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Over the years, Boston has been one of America’s leading laboratories of urban culture, including restaurants, and Boston history provides valuable insights into American food ways. James C. O’Connell, in this fascinating look at more than two centuries of culinary trends in Boston restaurants, presents a rich and hitherto unexplored side to the city’s past. Dining Out in Boston shows that the city was a pioneer in elaborate hotel dining, oyster houses, French cuisine, student hangouts, ice cream parlors, the twentieth-century revival of traditional New England dishes, and contemporary locavore and trendy foodie culture. In these stories of the most-beloved Boston restaurants of yesterday and today—illustrated with an extensive collection of historic menus, postcards, and photos—O’Connell reveals a unique history sure to whet the intellectual and nostalgic appetite of Bostonians and restaurant-goers the world over.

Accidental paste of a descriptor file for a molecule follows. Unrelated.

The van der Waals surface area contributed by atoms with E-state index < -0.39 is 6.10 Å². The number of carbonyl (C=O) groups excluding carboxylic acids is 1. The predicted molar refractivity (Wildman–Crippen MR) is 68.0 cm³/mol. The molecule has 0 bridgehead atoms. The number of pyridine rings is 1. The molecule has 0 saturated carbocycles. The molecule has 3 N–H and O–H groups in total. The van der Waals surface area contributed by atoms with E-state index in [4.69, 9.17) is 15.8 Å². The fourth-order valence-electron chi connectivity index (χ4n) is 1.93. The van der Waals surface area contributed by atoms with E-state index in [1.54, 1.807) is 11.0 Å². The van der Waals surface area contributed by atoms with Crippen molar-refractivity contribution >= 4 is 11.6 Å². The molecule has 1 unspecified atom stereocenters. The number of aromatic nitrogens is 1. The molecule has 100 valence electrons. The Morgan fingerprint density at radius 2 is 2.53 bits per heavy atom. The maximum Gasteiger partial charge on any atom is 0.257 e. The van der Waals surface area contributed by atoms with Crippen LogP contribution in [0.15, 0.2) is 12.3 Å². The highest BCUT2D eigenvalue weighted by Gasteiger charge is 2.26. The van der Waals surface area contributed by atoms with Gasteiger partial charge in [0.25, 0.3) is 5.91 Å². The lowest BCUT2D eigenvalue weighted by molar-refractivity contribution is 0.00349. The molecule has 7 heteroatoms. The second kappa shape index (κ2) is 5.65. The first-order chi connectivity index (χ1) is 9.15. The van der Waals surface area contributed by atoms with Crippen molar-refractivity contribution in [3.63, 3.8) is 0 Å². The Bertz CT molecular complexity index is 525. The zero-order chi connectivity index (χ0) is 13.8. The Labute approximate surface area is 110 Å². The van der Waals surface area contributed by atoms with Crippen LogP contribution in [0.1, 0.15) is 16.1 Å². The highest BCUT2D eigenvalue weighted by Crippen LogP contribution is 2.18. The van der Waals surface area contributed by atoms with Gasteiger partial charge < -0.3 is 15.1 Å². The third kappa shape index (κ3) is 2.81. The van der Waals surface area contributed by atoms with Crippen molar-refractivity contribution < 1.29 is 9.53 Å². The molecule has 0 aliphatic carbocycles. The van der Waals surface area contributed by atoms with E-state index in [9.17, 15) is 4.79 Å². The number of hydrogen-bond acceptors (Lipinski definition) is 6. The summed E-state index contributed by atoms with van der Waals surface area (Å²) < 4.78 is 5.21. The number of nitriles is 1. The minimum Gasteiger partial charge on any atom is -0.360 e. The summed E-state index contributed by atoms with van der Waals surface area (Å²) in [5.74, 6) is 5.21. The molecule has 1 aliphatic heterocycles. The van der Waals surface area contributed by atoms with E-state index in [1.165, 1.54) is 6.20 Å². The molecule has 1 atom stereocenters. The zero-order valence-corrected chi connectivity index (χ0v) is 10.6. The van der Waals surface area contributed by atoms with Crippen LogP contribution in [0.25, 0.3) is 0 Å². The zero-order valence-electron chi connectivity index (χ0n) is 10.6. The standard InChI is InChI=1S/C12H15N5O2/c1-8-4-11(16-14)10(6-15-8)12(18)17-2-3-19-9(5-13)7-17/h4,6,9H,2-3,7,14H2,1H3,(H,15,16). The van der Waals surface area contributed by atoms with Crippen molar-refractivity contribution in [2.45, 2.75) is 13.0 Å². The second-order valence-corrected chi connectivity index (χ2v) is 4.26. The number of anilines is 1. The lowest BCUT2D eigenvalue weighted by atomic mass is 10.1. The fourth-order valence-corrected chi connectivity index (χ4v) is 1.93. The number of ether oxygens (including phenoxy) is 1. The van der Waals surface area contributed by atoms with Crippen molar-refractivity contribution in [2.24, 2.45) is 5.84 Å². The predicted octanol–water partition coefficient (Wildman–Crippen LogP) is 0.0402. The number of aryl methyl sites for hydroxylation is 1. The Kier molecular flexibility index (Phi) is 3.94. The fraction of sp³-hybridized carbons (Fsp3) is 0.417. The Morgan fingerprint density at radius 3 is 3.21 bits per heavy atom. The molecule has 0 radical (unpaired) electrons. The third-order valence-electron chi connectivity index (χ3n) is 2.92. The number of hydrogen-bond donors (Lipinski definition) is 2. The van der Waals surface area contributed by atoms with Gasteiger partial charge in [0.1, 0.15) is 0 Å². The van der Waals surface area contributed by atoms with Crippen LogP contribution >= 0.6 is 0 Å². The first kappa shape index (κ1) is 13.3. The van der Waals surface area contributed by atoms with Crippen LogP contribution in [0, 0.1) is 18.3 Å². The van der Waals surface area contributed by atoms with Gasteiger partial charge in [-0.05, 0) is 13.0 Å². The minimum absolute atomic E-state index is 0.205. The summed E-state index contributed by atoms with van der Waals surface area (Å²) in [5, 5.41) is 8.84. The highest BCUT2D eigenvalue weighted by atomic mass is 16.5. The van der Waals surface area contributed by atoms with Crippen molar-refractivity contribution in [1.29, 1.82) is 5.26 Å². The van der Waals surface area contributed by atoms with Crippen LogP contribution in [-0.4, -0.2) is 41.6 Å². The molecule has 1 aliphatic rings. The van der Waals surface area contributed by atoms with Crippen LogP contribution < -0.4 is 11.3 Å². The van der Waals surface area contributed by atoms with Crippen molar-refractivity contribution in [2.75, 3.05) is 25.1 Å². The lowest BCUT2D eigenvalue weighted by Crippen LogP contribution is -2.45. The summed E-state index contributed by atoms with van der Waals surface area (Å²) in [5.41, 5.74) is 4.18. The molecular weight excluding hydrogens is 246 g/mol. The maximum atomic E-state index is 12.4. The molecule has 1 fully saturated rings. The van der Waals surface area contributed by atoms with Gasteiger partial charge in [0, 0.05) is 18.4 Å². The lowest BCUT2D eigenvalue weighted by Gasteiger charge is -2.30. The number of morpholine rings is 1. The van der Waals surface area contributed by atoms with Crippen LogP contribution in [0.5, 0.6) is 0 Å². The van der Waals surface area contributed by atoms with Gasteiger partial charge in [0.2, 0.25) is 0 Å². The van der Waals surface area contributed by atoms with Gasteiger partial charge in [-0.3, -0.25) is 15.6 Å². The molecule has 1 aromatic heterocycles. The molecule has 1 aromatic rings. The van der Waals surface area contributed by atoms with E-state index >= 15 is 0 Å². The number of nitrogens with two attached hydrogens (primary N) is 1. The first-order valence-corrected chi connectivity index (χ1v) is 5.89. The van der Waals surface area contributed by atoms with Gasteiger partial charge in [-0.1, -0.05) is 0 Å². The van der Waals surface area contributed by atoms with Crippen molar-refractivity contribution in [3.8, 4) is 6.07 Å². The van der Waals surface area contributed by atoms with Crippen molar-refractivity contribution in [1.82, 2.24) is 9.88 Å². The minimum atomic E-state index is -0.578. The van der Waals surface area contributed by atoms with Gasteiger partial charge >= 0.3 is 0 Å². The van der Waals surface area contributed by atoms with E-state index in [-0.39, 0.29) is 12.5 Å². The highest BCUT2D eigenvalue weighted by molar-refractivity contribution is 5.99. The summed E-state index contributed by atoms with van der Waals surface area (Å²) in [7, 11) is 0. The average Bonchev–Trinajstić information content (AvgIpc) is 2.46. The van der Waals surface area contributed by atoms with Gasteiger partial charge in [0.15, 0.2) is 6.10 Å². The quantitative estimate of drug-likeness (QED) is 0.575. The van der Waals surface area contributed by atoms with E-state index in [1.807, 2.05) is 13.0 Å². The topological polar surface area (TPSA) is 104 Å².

|Publisher:||University Press of New England|
|Product dimensions:||7.00(w) x 9.90(h) x 1.10(d)|
About the Author
JAMES C. O’CONNELL is an urban historian and urban planner and the author of numerous books, including Becoming Cape Cod and The Hub’s Metropolis.
Table of Contents
Boston’s Restaurant Tradition
Dining Out from 1800 until the Civil War
Development of the Dining Culture
Restaurant Niches Proliferate: The Civil War to Prohibition
Dining in the Emerging Modern Age
The 1950s and 1960s
The Culinary Revolution
Twenty-First-Century Dining: Creative and Casual
Appendix: Locations of Historic Boston Hotels and Restaurants